Tag Archives: poverty
by Debilyn Molineaux, Coffee Party USA, CPUSA Newsletter, 5/7/15
As I write this today, I am watching what is happening in Baltimore as reactions to a death of an unarmed man in police custody has led to violence. I grieve for our loss of community — or the potential of community — as we retraumatize each other, over and over again. I’m angry that my “it’s not my problem” attitude has contributed to today’s violence.
I’m privileged to have grown up in a world where my contributions are wanted, valued and needed. What if I had grown up in poverty, without one or both parents, where violence was part of everyday life, mental illness was untreated and addiction just a way to cope? What if I had grown up in a community where justice was fleeting or missing? Making a contribution to others would be not just more challenging, but perhaps impossible.
continue reading at CPUSA Newsletter
by Laura Catalano, Daily Local News, 5/8/13
Boasting a median household income of $62,295, Chester County is ranked as the wealthiest county in Pennsylvania and the 24th richest in the nation.
That may be a startling statistic. Even more startling: More than 6 percent of the county’s population lives in poverty, and more than 600 of its residents, were counted as homeless on a single night in January. Many more people, confronted with the high cost of living, are struggling to make ends meet.
St. Andrews Episcopal Church in Glenmoore recently presented a panel discussion on “The Challenges of Poverty in Chester County: Helping Those in Need.” About 50 people attended the discussion, which is the first in a series of planned lectures by the church.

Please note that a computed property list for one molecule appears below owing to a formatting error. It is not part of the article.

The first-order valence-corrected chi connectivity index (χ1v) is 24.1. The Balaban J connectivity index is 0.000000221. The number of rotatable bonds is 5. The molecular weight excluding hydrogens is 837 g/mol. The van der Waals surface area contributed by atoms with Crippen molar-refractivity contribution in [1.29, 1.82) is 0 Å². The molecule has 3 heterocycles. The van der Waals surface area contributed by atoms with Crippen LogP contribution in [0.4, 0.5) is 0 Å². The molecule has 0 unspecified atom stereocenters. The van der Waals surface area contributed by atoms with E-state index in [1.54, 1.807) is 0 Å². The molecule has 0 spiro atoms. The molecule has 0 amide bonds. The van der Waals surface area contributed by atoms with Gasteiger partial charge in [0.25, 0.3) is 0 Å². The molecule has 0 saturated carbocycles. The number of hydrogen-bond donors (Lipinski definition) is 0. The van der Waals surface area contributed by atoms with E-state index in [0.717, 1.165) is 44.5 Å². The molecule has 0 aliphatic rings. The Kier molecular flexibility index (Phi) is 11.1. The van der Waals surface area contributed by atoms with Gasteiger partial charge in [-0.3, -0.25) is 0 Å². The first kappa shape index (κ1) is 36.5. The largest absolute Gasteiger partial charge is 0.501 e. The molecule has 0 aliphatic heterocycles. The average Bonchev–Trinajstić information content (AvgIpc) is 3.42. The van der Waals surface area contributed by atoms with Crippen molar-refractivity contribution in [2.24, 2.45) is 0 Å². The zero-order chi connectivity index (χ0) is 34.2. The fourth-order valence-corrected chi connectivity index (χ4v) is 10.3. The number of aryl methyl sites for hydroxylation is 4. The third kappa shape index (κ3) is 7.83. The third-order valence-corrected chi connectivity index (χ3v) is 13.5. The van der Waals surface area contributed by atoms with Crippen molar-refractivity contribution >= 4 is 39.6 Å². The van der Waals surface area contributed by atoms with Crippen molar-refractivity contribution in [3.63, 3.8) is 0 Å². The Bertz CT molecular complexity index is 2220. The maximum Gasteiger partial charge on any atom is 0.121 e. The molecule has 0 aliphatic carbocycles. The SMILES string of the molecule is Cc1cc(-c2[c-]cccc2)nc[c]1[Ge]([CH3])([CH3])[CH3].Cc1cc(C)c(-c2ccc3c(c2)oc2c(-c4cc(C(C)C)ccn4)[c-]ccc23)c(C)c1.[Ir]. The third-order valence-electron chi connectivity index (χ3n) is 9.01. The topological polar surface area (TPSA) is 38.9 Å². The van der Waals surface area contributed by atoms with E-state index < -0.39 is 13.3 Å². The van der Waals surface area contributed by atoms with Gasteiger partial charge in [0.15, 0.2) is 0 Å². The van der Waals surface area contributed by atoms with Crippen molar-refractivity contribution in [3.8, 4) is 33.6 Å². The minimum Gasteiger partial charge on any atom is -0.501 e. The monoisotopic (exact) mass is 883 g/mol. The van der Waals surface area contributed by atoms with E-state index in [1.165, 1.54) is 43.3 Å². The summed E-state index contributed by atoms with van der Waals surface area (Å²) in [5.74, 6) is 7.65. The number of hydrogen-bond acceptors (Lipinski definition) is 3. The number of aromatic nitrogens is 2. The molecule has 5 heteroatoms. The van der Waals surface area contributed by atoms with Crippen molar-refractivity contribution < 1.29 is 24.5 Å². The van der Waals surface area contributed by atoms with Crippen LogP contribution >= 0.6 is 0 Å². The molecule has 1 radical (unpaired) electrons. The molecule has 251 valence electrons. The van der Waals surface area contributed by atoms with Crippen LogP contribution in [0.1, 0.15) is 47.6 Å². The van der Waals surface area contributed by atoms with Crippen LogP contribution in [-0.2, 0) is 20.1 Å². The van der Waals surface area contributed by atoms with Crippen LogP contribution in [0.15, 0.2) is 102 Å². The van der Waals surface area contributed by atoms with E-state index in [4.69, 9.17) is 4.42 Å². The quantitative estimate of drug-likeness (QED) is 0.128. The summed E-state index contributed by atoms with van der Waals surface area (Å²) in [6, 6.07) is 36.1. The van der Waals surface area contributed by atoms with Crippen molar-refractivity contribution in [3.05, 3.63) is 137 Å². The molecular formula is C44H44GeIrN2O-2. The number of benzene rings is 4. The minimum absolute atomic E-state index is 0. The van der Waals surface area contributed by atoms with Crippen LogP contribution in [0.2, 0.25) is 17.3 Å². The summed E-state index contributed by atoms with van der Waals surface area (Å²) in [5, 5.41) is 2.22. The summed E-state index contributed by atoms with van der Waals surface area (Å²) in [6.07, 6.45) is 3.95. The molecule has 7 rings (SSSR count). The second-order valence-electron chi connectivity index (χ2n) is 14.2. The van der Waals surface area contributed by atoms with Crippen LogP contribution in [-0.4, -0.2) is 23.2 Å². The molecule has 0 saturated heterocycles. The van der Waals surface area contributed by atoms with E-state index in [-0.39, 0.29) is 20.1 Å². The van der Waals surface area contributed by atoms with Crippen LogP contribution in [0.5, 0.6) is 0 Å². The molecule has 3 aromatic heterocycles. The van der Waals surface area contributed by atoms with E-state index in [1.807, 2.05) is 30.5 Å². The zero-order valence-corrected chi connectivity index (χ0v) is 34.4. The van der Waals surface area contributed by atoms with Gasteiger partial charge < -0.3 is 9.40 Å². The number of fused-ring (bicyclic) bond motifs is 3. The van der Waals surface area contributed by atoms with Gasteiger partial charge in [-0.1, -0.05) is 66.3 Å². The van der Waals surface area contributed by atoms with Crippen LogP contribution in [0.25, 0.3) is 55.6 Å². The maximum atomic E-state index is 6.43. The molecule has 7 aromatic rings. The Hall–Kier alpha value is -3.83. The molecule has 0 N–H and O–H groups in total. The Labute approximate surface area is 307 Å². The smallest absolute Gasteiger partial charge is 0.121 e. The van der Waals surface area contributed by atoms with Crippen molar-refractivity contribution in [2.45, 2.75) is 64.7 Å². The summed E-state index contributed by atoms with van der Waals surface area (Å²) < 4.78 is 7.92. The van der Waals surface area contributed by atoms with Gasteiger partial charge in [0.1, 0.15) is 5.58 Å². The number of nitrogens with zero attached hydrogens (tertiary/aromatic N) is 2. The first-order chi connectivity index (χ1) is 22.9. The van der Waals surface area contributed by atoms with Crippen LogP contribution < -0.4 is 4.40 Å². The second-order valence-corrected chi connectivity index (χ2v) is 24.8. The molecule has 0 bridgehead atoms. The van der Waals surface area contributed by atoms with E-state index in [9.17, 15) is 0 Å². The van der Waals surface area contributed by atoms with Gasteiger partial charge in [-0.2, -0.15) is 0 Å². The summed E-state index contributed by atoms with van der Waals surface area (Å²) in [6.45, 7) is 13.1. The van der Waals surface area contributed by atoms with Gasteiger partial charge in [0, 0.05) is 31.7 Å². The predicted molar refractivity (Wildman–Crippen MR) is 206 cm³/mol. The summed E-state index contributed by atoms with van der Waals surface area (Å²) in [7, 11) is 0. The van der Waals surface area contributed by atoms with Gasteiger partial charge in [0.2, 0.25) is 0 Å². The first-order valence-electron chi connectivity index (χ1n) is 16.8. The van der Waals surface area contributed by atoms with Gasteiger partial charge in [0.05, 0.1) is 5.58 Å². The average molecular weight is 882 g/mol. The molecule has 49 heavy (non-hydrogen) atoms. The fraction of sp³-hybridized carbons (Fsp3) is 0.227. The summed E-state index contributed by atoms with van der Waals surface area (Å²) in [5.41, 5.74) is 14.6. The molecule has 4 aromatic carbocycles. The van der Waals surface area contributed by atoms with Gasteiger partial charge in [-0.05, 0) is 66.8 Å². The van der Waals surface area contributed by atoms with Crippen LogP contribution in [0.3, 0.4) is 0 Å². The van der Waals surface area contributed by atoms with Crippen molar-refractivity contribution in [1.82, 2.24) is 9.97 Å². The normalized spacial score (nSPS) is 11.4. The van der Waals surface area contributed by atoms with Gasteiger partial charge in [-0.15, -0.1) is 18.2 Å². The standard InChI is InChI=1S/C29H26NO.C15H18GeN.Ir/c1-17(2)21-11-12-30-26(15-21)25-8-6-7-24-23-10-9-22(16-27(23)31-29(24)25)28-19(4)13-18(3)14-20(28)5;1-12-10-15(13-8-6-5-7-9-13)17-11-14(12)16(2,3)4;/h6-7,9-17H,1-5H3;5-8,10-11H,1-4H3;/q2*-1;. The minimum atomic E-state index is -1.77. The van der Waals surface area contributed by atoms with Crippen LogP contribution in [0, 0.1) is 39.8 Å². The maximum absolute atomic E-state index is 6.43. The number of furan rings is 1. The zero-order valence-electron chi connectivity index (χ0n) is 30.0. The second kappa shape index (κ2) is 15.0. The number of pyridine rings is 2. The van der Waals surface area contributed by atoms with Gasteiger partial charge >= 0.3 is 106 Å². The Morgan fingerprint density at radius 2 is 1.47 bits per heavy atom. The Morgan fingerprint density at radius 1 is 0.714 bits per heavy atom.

The discussion featured three panelists who deal with poverty in Chester County on a regular basis. They included Patrick Bokovitz, director of the Chester County Department of Community Development; Thomas Burd, executive director of The Clinic in Phoenixville; and Phoebe Kitson-Davis, program manager of Chester County Food Bank Inc.
They revealed some stark truths about the specific challenges faced by the economically disadvantaged living in the midst of prosperity.
Among those challenges, the high cost of housing is perhaps the most significant. The average two-bedroom apartment costs $1,095 per month, according to statistics provided by Kitson-Davis. To pay that, a provider needs an hourly wage of $21.06. Someone earning only $8 an hour would need to work 88 hours per week, just to cover the rent.
When all costs are factored in—health care, child care, food, transportation and taxes—a single parent with one preschooler needs a salary of $51,853, according to “The Self-Sufficiency Standard for PA, 2010-2011,” published by the University of Washington….
continue reading at Daily Local News